|Lungsod ng Calamba|
(From left, clockwise):Jose Rizal (monument), Calamba Church, Calamba Giant Water Pot
Nickname(s): Calabarzon's Richest City
|Motto: Mabuhay ang Calamba|
Map of Laguna showing the location of Calamba City
|Location within the Philippines|
|Coordinates: / 14.22; 121.17 / 14.22; 121.17|
|Region||Calabarzon (Region IV-A)|
|District||2nd District of Laguna|
|Incorporated||August 28, 1742|
|Cityhood||April 21, 2001|
|• Mayor||Justin Marc S.B. Chipeco (NP)|
|• Vice Mayor||Roseller H. Rizal (NP)|
|• Total||149.50 km (57.72 sq mi)|
|Population (2015 census)|
|• Density||3,000/km (7,900/sq mi)|
|Time zone||PST (UTC+8)|
4028 - Canlubang
4029 - Camp Vicente Lim (Mayapa)
|IDD : area code||+63 (0)49|
|Revenue||PHP 3.17 B|
|Assets||PHP 9.54 B|
|Electorate||268,283 voters as of 2016|
Calamba (PSGC: 043405000), officially known as the City of Calamba (Filipino: Lungsod ng Calamba) and often referred to as Calamba City, is a component city of Laguna, Philippines. It is the regional center of the Calabarzon region. It is situated 54 kilometres (34 mi) south of Manila, the city is known as the Resort Capital of the Philippines because of its numerous hot spring resorts, which are mostly located in Barangay Pansol, Bucal and Bagong Kalsada.
According to the 2015 census, the city has a population of 454,486 people, making it the most populous local government unit in Laguna. It is the 5th densest city in the province with more than 2,600 people per square kilometer after San Pedro, Biñan, Cabuyao and Santa Rosa. Based on the overall rankings of the 2014 Cities and Municipalities Index, the city ranked 18th in the overall competitiveness (cities ranking) and 1st among cities in the Calabarzon region.
The City of Calamba is the hometown of the Philippine national hero, Jose Rizal.
The name of the city comes from a legend that during the early time of the Spanish period in the country, two "guardias civil" or soldiers were lost and passing through what is now Calamba. The soldiers met a young lady who came from a river carrying a jar of water and a clay stove. The soldiers unwittingly in Spanish language and in authoritative tone, to conceal the fact that they were lost, asked the local maiden the name of the place they were in. The lady, who speaks only her native language, naturally thought she was being interrogated about what she was carrying and nervously uttered "kalan-banga", meaning "clay stove" (kalan) and "water jar" (banga). Because the Spaniards could not pronounce it properly, the town has been called Calamba supposedly since then. This legend is immortalized with a large concrete water jar erected in the city plaza with the names of the city's barangays written on its surface. It is now known as Calambanga and is considered the "World's Biggest Claypot". This same jar is also found in the city's seal. The plaza was proposed by Dr. Agapito Alzona, then the town councilor to utilize the waste area where the old town market relocated from. The resolution was approved by the then town mayor Roman Lazaro and added additional P5,000 for the fence to the original P15,000 construction cost. It was completed in 1939.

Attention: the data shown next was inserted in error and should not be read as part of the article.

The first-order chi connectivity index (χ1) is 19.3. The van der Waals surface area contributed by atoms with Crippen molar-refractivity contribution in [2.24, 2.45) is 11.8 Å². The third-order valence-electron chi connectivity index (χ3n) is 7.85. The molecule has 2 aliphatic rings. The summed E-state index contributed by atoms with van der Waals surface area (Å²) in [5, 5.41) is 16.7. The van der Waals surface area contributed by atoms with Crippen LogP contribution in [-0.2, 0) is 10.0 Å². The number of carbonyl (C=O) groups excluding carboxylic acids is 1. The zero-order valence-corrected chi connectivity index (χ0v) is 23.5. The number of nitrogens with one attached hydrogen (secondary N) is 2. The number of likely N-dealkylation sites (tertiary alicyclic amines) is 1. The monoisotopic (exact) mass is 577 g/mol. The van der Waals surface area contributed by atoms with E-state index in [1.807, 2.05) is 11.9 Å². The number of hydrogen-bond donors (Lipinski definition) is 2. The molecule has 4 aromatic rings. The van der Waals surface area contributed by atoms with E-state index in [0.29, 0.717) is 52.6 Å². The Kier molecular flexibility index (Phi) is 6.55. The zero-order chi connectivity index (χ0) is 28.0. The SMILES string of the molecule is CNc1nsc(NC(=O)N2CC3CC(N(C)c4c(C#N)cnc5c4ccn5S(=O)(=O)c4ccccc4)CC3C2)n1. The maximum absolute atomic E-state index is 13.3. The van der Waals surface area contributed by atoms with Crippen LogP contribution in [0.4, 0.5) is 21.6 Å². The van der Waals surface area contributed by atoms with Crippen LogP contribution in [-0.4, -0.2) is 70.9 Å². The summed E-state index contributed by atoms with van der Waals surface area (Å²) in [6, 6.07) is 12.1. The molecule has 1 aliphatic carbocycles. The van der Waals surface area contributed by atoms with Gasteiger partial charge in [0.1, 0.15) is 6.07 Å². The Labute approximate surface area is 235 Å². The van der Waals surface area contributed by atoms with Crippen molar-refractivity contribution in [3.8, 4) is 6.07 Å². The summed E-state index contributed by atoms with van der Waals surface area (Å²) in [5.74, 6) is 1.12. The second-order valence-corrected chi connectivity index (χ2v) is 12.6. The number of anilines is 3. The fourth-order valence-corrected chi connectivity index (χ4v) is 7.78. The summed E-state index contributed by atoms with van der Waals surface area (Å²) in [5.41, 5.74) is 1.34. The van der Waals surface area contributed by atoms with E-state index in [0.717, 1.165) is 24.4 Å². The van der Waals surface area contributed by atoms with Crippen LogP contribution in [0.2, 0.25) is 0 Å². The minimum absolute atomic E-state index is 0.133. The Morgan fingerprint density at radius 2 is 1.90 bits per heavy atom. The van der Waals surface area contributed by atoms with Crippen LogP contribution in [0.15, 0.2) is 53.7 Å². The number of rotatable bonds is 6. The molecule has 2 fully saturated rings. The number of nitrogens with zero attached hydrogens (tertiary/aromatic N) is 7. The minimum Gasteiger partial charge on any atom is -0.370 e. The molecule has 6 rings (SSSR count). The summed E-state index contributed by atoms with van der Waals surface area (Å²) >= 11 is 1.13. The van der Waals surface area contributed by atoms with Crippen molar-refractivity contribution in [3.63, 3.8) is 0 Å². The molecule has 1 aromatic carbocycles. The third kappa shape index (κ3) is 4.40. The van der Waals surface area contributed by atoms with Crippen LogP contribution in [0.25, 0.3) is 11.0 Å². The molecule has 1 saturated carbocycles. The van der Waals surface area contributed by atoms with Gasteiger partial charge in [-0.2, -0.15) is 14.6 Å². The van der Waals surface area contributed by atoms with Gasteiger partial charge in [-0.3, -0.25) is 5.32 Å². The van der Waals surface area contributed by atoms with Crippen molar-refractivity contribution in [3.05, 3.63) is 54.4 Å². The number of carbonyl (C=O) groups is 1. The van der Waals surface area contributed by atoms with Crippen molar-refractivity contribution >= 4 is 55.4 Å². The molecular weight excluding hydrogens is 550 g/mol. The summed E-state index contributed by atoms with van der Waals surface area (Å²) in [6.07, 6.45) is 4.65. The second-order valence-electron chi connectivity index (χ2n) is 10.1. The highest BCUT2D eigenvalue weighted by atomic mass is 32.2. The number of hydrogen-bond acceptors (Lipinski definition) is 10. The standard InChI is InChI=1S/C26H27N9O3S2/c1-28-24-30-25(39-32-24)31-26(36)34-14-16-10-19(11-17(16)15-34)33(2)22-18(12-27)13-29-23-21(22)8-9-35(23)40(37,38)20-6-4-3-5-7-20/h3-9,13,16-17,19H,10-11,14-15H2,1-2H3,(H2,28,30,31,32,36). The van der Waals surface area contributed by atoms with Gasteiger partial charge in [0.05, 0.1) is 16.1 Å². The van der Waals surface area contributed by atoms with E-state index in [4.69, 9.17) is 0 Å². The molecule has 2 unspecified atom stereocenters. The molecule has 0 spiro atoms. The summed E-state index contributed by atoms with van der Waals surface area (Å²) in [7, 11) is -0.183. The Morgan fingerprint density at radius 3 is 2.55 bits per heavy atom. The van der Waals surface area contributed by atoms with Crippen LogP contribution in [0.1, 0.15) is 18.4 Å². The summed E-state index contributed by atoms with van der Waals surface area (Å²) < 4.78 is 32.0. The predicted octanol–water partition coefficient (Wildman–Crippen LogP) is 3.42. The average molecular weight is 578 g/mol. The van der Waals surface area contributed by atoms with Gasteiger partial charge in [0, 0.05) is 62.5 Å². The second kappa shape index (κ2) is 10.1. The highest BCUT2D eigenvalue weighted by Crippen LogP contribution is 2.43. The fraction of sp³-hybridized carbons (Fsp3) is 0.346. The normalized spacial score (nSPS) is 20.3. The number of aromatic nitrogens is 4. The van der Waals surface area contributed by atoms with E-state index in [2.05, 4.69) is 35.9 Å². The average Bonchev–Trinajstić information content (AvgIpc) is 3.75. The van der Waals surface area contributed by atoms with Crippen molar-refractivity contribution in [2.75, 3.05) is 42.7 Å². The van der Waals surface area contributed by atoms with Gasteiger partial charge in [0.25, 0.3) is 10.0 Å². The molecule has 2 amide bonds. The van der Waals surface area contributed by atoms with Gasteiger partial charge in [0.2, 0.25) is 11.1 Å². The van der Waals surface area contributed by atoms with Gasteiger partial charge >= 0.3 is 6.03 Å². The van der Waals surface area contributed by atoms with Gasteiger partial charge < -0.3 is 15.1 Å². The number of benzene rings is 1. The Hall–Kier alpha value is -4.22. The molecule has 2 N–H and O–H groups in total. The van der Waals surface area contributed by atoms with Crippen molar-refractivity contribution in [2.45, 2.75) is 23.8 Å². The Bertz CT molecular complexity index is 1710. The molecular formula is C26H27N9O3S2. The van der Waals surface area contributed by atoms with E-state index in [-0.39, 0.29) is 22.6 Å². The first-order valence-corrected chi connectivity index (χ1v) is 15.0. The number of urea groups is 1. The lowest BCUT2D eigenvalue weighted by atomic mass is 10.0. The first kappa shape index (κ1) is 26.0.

The oldest part of Calamba is believed to be Barangay Sucol where its first settlers remained. With the arrival of Spaniards, the whole area was converted into a hacienda, then a part of Tabuco (now known as Cabuyao City). Calamba became an independent pueblo on August 28, 1742, and formed into the town of Calamba in 1770. In 1813, Calamba was placed in the hands of "encargados" by the Dominican Brothers, who divided into portions and sold the haciendas to the natives during the American regime.
During the Japanese occupation in World War II, the city was the theater of a massacre during which the Imperial Japanese Army killed at least 2,000 civilians. The St. John the Baptist Church, established in 1859, was burned by the Japanese during World War II. It was reconstructed by Fr. Eliseo Dimaculangan. It was the christening site of José Rizal. The original baptismal font has been preserved and refurbished.
After a process of more than seven years, Calamba became the second component city of the Laguna by virtue of Republic Act No. 9024, "An Act Converting the Municipality of Calamba, Province of Laguna into a Component City to be known as the City of Calamba." R.A. 9024 was signed into law by President Gloria Macapagal-Arroyo on March 5, 2001, at the Malacañan Palace. The Commission on Elections (COMELEC) then set the plebiscite for Calamba's cityhood on April 21, 2001 where 15,056 residents participated. 3,413 or 22.67% voted "No" while the remaining 77.33% voted "Yes" to Calamba's conversion into a component city.
As early as 1994, the town's Sangguniang Bayan approved Resolution No. 60, Series of 1994 requesting the Senate of the Philippines thru its president and the House of Representatives thru its speaker to co-sponsor a bill for Calamba's conversion into a city. It was only after two years that another resolution, Resolution No. 115 was passed requesting then Congressman Joaquin M. Chipeco Jr, to co-sponsor a bill for Calamba's cityhood and requesting the Sangguniang Panlalawigan for their comments and recommendations regarding the matter. Another two years passed before House Bill No. 986 and Senate bill Nos. 1630 and 1791 were filed in the House of Representatives by Congressman Chipeco and Senate of the Philippines by Senators Franklin M. Drilon and Sergio Osmeña III, respectively.